• The process of selecting a portfolio can also include the application of heuristic rules. Preferably, such rules are formulated based on biology and an understanding of the technology used to produce clinical results. More preferably, they are applied to output from the optimization method. For example, the mean variance method of portfolio selection can be applied to microarray data for a number of genes differentially expressed in subjects with breast cancer. Output from the method would be an optimized set of genes that could include some genes that are expressed in peripheral blood as well as in diseased tissue. If samples used in the testing method are obtained from peripheral blood and certain genes differentially expressed in instances of breast cancer could also be differentially expressed in peripheral blood, then a heuristic rule can be applied in which a portfolio is selected from the efficient frontier excluding those that are differentially expressed in peripheral blood. Of course, the rule can be applied prior to the formation of the efficient frontier by, for example, applying the rule during data pre-selection.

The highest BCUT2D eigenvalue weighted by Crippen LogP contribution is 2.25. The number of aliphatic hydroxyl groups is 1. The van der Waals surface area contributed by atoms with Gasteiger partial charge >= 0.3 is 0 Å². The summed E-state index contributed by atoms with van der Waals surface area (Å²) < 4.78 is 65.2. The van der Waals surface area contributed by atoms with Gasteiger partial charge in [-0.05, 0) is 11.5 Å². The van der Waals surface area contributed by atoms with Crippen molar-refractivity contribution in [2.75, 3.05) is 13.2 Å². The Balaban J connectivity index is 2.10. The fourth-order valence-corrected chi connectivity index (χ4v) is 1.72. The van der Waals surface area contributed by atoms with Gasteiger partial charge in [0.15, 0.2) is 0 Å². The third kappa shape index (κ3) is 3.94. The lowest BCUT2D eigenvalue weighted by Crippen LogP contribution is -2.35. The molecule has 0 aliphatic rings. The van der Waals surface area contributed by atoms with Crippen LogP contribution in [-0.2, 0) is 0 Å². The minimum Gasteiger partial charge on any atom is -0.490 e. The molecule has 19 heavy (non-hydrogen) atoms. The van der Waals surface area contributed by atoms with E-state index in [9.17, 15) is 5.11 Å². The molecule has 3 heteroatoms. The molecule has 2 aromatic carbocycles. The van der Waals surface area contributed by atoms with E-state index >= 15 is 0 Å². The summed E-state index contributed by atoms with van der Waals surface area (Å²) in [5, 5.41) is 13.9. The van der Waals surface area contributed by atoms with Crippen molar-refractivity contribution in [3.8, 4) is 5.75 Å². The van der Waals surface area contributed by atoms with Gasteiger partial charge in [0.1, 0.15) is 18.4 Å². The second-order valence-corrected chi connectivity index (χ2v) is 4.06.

• Other heuristic rules can be applied that are not necessarily related to the biology in question. For example, one can apply a rule that only a prescribed percentage of the portfolio can be represented by a particular gene or group of genes. Commercially available software such as the Wagner Software readily accommodates these types of heuristics. This can be useful, for example, when factors other than accuracy and precision (e.g., anticipated licensing fees) have an impact on the desirability of including one or more genes.